Second, analyzing the utilization of mobile services for marketing purposes shows how the (mobile) Internet is used for interaction with customers. Mobile services offer companies powerful marketing potential via direct communication with consumers, anytime and anywhere. Two articles (Dickinger, Haghirian, Murphy, Scharl 2004; Scharl, Dickinger, & Murphy, 2005) give insights into the potential of mobile marketing, success factors and help gain and understanding of the diffusion of mobile marketing.
Measurement and Modeling
Formative vs. Reflective Measurement
In a methods focused research area Astrid Dickinger contributes to the debate on the appropriate conceptualization and operationalization of latent constructs. Depending on theoretical considerations certain constructs might be better represented by formative rather than by reflective indicators. Still reflective measurement is predominant in marketing and services literature. This stream of research contributes to the discussion of measurement in service and tourism and presents how formative measures are constructed and tested (Dickinger & Stangl, 2012).
Explicit and Implicit Measurement of Customer Perceptions
As the importance of the Internet as information source increases it is relevant for researchers in marketing and services to understand the customer created dialogue on the Internet. Ms. Dickinger’s research in this field focuses on identifying online representation of destinations in various sources. Furthermore, first results into measurement of image with a comparison between implicit measurement in the online world and explicit measurement from conventional studies were gained (Dickinger & Költringer, 2012; Scharl, Dickinger, & Weichselbraun, 2008). Ongoing research in this field focuses on product evaluations and forecasts of sales of products based on online word of mouth.
Modeling Unobserved Heterogeneit
From a methodological point of view, the assumption of homogeneity also has to be reconsidered. Heterogeneity can affect both, the measurement part and the structural part of behavioral models. Aggregate analysis can be seriously misleading when there are significant differences between segment-specific parameter estimates.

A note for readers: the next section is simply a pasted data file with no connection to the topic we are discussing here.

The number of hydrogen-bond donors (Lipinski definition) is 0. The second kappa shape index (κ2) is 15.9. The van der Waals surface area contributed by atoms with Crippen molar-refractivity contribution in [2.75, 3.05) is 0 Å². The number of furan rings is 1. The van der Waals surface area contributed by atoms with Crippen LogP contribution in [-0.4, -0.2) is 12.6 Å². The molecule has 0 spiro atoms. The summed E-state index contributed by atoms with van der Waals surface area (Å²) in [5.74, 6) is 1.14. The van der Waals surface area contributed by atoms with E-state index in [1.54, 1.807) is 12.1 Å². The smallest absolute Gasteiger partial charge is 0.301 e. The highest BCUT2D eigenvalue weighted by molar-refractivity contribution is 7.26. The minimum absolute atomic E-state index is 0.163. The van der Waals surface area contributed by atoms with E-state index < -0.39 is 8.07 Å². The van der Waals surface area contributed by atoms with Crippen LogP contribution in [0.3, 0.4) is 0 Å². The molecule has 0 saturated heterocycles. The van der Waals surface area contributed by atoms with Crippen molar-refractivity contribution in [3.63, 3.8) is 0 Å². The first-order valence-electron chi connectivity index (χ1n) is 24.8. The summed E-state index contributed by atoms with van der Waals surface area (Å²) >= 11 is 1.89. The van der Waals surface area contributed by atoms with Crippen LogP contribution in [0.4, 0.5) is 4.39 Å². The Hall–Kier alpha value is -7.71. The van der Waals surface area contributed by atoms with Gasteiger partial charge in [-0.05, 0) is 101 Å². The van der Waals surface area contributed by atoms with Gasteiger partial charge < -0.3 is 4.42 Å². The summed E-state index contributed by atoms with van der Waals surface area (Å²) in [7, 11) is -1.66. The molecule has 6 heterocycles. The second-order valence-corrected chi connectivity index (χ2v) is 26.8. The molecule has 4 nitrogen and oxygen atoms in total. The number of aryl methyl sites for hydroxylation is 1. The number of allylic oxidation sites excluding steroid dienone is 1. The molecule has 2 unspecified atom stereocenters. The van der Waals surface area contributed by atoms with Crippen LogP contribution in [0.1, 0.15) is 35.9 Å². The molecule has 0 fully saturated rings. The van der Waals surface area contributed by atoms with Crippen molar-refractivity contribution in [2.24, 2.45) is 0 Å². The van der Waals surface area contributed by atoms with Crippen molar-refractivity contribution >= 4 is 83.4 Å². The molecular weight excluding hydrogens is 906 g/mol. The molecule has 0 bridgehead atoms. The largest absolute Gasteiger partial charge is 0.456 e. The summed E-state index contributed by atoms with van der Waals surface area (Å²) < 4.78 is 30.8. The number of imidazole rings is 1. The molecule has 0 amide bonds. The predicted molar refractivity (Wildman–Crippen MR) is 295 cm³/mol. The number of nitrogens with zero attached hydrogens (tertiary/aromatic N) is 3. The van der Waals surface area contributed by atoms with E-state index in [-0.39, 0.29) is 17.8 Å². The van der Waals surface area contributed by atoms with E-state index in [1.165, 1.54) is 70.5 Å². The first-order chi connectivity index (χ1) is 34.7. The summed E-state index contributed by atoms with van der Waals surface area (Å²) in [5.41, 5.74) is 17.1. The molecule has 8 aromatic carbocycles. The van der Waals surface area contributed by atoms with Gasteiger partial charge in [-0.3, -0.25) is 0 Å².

Therefore, Astrid Dickinger applies and compares different ways to approach heterogeneity. If the grouping criterion is clear then a (mean) split or predetermined split based on one variable could be performed (e.g. Dickinger (2009), Dickinger & Stangl (2012) and Dickinger & Zins (2008) for different systems and websites). Two articles (Dickinger & Kleijnen (2008) and Stangl & Dickinger (2010)) show how clustering of personality variables (not included in the SEM) can be used to arrive with user segments which in a second step are included as grouping variables for multiple group analysis. Dickinger (2007), however, compares the results of a-priori assumptions of heterogeneity and post hoc segmentation using latent class analysis. Treiblmaier & Dickinger (2006) take a different perspective by suggesting that relationships may not be linear. Departing from only investigating a model at an aggregate level we gain a deeper understanding of consumer behavior.
Selected Theses Supervised
1. Maria Razumova (external reviewer) Essays on Environmental Regulation, Environmental Innovation and Competitiveness in the Hotel Industry, 2010
2. Clemens Költringer, Evaluating Online Representation Measurement: Leveraging Online Media for Market Research, In progress